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0000017c-60f7-de77-ad7e-f3f739cf0000Arts & More airs Fridays at 7:50 a.m. and 4:20 p.m.Theme music: "Like A Beginner Again" by Dan Barry of Seas of Jupiter

Learn how to make a fairy house

The inside of a Fat Blossom Farm fairy house

Fat Blossom Farm is a family farm run by Jacob and Liz Quincy. They grow certified organic food and flowers in Allegan on green space that includes agricultural land and over 20 acres of woodlot. They teach workshops on gardening and harvesting wild food and Liz teaches children how to build houses for fairies.

“There’s an author named Tracy Cain” she says, “who wrote this children’s book called Fairy House and she does these kinds of events where it’s all about getting outdoors and connecting with nature and art. So, she has encouraged other people to take the idea and run with it.” 

What is a fairy house? Quincy explains that it’s a little structure made of wood, containing small items found in a field or forest, like a patch of moss or a mushroom.

"We use a lot of bark and sticks when building fairy houses, stones and seeds. I like to use seeds and acorns are great. We use them for dishes and put seeds in there to feed the fairies.”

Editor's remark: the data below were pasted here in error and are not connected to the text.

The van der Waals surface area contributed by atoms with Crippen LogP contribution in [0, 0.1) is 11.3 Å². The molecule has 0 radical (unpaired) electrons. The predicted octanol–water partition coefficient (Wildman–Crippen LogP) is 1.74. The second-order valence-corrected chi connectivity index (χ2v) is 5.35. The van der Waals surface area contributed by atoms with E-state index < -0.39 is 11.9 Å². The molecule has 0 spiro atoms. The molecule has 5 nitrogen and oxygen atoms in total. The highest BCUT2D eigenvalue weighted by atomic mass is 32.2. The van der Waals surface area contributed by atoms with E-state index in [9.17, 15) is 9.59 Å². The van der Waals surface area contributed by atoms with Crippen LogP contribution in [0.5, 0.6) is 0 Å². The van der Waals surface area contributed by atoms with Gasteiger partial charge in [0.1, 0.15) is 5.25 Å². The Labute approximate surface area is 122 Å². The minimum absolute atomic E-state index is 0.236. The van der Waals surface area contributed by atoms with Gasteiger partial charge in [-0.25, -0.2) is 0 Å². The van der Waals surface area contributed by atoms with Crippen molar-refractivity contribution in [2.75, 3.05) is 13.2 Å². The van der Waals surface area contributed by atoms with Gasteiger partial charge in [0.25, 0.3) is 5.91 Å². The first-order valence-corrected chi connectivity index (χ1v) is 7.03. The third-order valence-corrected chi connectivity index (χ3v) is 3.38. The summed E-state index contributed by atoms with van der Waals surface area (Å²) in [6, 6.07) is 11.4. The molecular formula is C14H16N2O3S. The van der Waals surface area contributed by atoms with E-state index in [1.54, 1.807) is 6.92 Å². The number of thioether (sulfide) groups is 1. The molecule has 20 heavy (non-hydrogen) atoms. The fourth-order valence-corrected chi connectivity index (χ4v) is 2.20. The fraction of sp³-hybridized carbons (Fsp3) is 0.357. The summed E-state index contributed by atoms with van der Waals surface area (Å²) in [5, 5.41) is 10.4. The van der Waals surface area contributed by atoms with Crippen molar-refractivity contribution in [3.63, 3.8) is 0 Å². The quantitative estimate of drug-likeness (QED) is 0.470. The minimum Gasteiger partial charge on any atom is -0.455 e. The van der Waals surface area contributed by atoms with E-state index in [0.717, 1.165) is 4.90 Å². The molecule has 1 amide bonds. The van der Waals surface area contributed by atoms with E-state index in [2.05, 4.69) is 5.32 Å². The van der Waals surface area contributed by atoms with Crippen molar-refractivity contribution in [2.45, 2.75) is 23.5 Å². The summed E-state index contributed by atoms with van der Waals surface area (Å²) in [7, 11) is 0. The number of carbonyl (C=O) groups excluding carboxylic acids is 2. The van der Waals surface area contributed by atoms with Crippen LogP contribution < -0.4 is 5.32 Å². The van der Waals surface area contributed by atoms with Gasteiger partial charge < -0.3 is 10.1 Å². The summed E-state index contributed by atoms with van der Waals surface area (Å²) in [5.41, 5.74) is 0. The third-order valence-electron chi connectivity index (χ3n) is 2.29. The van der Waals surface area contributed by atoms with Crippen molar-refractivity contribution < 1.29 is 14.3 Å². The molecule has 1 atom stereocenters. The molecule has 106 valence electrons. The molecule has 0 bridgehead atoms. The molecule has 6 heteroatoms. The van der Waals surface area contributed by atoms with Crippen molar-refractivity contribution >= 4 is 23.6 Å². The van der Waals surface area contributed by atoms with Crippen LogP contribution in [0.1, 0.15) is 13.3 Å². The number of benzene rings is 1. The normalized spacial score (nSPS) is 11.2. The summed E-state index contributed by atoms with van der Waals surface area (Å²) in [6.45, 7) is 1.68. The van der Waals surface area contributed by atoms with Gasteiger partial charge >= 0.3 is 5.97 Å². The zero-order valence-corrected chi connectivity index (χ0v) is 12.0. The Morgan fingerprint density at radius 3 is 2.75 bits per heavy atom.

When children attend a fairy house workshop, Quincy leads them out doors to look for and gather materials.

“In terms of fairy house ingredients, when you find a cool rock or a cool feather you will sometimes build your whole house around that, I’ve seen kids do that," she says. "Looking for your own materials is a big part of the fun.”

Liz gathers some of the supplies beforehand and lays them in drying racks in a shed on the farm.

“Moss,” she points out, “a lot of sheet moss that we found in the woods, peeled off of fallen logs. A lot of bark and twigs, and they are spread out on these racks to get the air flow to dry them so we can use them.”

Quincy says children soon learn that a fairy house left out in nature will attract visitors.

“The kids build their houses and when they check on them daily, they will see that interaction with nature and they’ll find crickets in their house or see birds eating the seeds they left for the fairies. I think that observation is good for kids. I tell them that they made such a good house and you respected nature and the animals choose to come to your house and that means they did a good job.”

Liz and her husband Jacob are sometimes asked if they believe in fairies. Jacob has a ready answer about the meaning of magic in nature.

“I’ve been farming, growing for many years now. I still, every time I put a seed in the ground and a week or two later a plant pops up, I’m amazed, I’m blown away, it boggles my mind how that works. So, it’s been something that has always connected with me, you know, the magic of nature. A tomato seed isn’t much bigger than a grain of sand and you put that into the dirt and give it some water, and a few months later you’ve got a plant that is 7 feet tall and has 20 or 30 pounds of fruit on it. That’s an amazing thing.”

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